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ARS Home » Pacific West Area » Wenatchee, Washington » Physiology and Pathology of Tree Fruits Research » Research » Publications at this Location » Publication #322169

Research Project: Integration of Host-Genotype and Manipulation of Soil Biology for Soil-borne Disease Control in Agro-Ecosystems

Location: Physiology and Pathology of Tree Fruits Research

Title: Genotype-specific responses of apple roots to pathogenic infection by Pythium ultimum

Author
item Zhu, Yanmin
item Shin, Sungbong - Former ARS Employee
item Mazzola, Mark

Submitted to: Canadian Journal of Plant Pathology
Publication Type: Peer Reviewed Journal
Publication Acceptance Date: 11/9/2016
Publication Date: 12/9/2016
Citation: Zhu, Y., Shin, S., Mazzola, M. 2016. Genotype-specific responses of apple roots to pathogenic infection by Pythium ultimum. Canadian Journal of Plant Pathology. 38(4):483-491.

Interpretive Summary: Apple replant disease (ARD) occurs when young trees are planted on a site that has a history of previous cultivation of apple or closely related species. In the absence of control, the effects of ARD can be experienced over the entire lifetime of the orchard in the form of decreased fruit yields. Control of ARD has traditionally relied upon pre-plant chemical fumigation of orchard soils, which is either with short-lived effect or ineffective and with increased environmental concern. Development and deployment of resistant rootstock cultivars could offer an important component of a cost-effective, ecologically friendly and durable ARD management strategy. However, resistance mechanisms employed by apple root to defend against soilborne necrotrophic pathogens are poorly understood; and currently there is no available protocol to phenotype the resistance response of apple rootstock to the components of ARD pathogen complex. Previous field tests indicated that apple rootstock cultivar G.935 is more tolerant to ARD compared to B.9, but the underlying cellular and molecular mechanisms are unknown. In this study, the resistance responses of G.935 and B.9 to P. ultimum infection were compared under controlled environment conditions using tissue culture derived plant materials of equivalent age. It was found that plant survival rate, shoot and root biomass and patterns of root tissue necrosis differed considerably. Therefore, an effective functional resistance mechanism seems to exist in the root of tolerant G.935, but not in that of B.9. Differential expression patterns of select defense response genes, which were identified through previous transcriptome profiling of the apple root/P. ultimum interaction added molecular justification for pursuing study to understand the underlying mechanisms of the contrasting rootstock reactions to P. ultimum infection. The observed phenotypes between the resistance responses of G.935 vs. susceptibility from G.9 root in this study are consistent with tree growth performance observed in field trials. The current study resulted in preparation of plant materials for future studies employing comparative transcriptomic and metabolomic analyses to uncover the functional mechanisms underlying the observed differential resistance responses between these rootstocks.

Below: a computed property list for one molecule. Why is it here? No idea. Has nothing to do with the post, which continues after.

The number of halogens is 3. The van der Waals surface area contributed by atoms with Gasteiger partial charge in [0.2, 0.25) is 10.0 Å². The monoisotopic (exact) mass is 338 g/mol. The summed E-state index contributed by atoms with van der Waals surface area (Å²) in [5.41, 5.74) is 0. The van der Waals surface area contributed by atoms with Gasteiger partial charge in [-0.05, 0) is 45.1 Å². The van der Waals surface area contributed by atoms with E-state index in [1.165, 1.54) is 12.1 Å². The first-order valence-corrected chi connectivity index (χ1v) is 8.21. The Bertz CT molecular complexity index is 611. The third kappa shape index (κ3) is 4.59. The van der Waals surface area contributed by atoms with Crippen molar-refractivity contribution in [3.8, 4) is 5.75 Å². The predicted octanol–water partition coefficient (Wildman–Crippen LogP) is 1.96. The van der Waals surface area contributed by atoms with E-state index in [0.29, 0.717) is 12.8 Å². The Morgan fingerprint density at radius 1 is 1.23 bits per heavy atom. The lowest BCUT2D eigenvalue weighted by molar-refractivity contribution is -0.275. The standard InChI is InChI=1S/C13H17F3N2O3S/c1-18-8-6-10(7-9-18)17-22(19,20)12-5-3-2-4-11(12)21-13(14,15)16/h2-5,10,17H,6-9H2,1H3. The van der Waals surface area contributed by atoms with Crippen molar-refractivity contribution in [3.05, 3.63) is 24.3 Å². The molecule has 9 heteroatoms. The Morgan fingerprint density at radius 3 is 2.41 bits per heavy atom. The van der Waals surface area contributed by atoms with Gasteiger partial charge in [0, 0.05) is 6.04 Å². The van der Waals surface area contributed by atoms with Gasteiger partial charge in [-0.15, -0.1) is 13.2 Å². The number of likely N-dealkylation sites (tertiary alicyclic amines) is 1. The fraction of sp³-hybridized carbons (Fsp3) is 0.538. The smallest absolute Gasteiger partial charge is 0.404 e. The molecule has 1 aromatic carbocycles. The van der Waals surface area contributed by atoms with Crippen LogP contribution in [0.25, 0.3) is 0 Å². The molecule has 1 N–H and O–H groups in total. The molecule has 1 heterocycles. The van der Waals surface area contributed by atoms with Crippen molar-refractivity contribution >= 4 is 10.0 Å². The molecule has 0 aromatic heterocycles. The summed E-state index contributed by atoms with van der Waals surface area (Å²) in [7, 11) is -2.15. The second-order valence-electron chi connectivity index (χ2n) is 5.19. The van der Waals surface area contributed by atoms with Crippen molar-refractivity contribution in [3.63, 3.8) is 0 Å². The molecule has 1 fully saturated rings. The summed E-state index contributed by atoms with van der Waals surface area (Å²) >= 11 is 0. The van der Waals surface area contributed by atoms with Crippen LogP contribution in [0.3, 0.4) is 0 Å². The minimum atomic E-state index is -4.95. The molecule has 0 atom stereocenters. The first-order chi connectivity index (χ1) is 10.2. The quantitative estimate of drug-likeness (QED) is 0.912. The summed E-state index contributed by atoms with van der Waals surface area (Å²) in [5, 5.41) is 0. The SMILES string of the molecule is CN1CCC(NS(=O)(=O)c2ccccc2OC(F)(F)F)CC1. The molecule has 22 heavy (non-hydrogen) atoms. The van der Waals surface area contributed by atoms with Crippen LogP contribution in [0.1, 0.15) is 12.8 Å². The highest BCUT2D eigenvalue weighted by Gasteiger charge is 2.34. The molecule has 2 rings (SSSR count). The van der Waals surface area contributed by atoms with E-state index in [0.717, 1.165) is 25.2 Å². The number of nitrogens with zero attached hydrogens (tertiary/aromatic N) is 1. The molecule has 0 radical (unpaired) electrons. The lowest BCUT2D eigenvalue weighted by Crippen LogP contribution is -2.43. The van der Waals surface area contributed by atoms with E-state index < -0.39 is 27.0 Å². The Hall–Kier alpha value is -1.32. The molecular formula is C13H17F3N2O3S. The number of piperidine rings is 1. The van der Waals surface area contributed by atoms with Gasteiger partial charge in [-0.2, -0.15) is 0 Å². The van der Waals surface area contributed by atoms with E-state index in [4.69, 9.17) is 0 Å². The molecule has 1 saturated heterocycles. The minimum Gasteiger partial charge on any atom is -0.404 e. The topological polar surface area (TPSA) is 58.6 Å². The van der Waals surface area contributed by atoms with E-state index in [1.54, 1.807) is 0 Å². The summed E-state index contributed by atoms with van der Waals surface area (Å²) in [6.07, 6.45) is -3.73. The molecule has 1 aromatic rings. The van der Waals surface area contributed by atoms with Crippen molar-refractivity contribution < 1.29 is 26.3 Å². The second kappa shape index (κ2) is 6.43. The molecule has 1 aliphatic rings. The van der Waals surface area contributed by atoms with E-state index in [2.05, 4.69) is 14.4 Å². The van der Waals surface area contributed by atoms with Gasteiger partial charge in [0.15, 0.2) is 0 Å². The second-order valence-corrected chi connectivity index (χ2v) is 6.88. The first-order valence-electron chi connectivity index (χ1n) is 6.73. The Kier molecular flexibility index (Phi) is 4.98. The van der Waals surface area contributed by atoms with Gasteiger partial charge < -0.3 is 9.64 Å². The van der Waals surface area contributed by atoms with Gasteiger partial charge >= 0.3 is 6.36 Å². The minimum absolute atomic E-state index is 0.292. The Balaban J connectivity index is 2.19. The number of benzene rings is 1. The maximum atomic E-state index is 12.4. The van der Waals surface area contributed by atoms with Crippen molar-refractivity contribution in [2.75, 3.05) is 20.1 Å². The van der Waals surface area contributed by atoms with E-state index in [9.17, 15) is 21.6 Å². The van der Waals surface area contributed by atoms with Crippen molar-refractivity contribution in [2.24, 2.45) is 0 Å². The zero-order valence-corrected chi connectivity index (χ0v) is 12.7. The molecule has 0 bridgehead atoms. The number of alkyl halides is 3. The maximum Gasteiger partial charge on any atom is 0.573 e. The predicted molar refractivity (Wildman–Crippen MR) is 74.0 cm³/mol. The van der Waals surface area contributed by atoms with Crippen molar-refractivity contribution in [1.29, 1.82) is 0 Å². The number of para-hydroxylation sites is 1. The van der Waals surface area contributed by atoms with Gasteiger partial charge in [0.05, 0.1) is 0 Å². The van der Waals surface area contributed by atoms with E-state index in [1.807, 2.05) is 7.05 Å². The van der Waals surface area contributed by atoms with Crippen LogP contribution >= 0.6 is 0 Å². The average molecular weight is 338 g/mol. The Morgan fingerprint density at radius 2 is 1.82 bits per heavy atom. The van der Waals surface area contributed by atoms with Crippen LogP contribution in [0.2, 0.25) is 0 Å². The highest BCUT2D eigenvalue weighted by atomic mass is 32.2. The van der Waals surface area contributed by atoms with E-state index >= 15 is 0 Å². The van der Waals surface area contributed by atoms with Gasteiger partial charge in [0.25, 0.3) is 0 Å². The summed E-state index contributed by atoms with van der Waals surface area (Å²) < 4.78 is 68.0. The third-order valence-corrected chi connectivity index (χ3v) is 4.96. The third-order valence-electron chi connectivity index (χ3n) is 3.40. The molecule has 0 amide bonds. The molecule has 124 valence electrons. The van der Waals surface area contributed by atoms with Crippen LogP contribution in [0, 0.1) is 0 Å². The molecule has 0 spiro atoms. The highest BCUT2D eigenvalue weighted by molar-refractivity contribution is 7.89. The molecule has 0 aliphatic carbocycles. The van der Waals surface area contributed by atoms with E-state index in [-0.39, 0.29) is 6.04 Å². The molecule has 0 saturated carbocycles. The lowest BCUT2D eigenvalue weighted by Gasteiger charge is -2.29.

Technical Abstract: Resistance mechanisms employed to defend against soilborne necrotrophic pathogens are poorly understood, particularly with respect to perennial tree fruit crops such as apple. Pythium ultimum is a component of the pathogen complex that incites apple replant disease (ARD). Different levels of tolerance to ARD among apple rootstocks had been demonstrated by field evaluation, but the existence of functional resistance and underlying cellular and molecular mechanisms are unknown. In this study, a tissue culture based micro-propagation procedure was implemented to generate plants of uniform genetic background and equivalent developmental stage. Genotype-specific resistance responses in apple root to P. ultimum infection were investigated at the biological, microscopic and molecular level using tolerant (G.935) and susceptible (B.9) rootstocks. Distinct responses in terms of survival rate, root biomass, shoot biomass and maximum root length were observed between G.935 and B.9. Contrasting dynamics in symptom development were detected through microscopic observations. B.9 demonstrated an inability to limit pathogen progression, resulting in rapid development of discoloration and necrosis across the entire root system; while effective constraint of pathogen progression was shown in roots of G.935, as indicated by limited or localized root necrosis. Differential expression profiles for candidate genes with annotated functions in plant defense responses suggested that discrete molecular and biochemical processes were functional in the roots of these two cultivars. The differential behavior of these two rootstocks in response to P. ultimum infection deserves a more thorough study via genomic approaches.